|Project by Schwieb||posted 10-27-2013 03:22 PM||2420 views||10 times favorited||30 comments|
After being asked by several LJ buddies if I had ever finished the kayak I had started a few years ago, I decided I needed to post about the finished project. These things are a real labor of love and anyone who has made one can attest to the amount of dedicated effort it takes to get it in the water. Once the 2 halves are glassed and connected together; I poured resin in the ends to make them solid to support the grab loops. I dug way back in my skill set from years ago when I made macramé plant hangers by braiding cords for the loops, installed water tight bulkheads toward each end to create air chambers for flotation, in case I got swamped, installed the footrest, deck cleats, backrest, and final details. I had decided earlier that I did not want to cut into the deck to make a hatch, choosing instead to make the backrest movable so I could stash gear behind the seat.
I estimate that I have about 500 hours in this boat and probably 1/4 of that time was doing the glass work and finishing and probably even as much time thinking about and planning for the next steps. Under recommendation from my LJ buddy Paul (Shipwright) I used a resin finish by Endura. I waited for perfect weather to spray out this finish so I wouldn’t get bugs or dust in it because it sets very slowly. Then I wet sanded it all out, waited again for the right conditions and sprayed a second and third coats. The glass melted into the resin and finish so well that you can barely see it and the natural wood shows beautifully.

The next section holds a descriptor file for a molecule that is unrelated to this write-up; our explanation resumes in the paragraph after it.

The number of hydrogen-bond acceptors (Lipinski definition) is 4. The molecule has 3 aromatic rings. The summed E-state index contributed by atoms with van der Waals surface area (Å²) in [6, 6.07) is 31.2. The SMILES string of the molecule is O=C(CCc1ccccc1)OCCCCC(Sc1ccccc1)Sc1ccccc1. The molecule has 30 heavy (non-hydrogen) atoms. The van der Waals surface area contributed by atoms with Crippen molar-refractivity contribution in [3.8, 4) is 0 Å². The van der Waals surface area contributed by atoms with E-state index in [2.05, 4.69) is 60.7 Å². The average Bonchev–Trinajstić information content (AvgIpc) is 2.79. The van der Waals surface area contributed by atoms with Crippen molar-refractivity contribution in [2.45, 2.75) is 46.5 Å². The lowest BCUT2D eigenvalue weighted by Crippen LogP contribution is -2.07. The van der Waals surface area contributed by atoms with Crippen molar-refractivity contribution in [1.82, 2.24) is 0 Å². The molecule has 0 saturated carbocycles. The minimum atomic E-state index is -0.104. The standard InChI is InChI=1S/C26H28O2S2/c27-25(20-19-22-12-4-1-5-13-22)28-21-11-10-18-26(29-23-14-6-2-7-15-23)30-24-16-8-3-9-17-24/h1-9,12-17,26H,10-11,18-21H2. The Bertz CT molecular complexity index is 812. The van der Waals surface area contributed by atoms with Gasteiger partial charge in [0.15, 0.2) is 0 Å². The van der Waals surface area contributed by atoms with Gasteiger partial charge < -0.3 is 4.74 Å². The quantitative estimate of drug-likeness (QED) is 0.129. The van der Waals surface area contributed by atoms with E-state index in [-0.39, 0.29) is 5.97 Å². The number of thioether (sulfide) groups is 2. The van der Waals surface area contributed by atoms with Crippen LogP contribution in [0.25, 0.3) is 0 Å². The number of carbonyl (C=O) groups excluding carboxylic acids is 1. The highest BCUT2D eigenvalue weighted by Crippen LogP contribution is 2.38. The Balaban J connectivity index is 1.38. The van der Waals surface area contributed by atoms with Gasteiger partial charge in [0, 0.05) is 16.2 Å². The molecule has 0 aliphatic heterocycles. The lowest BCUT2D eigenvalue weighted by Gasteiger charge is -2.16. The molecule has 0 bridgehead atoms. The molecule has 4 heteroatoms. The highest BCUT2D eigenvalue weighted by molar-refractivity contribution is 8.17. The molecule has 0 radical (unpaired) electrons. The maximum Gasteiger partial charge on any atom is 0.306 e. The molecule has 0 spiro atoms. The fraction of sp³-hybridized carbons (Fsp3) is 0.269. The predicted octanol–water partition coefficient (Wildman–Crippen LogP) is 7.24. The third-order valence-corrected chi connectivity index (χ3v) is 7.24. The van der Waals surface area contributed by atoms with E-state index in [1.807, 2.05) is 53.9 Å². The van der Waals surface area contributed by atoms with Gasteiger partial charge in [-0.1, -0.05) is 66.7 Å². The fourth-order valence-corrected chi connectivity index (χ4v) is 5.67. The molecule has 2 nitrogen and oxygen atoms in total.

I dare say that I am very proud of the outcome and it was a special day when I went with my son and grand daughters for the maiden voyage on the beautiful, spring fed, Rainbow River on July 4th, 2013. It was the prettiest boat on the river and drew lots of attention. Grins! Here is a short video of the boat on the river as we took off.
Thanks to my LJ friends who encouraged and supported me through this project.
PS: The finished kayak weighed in at just about 50lbs. It is 17’ long and is based on the design of Nick Schade’s Guillemot.
-- Dr. Ken, Florida - Durch harte arbeit werden Träume wahr.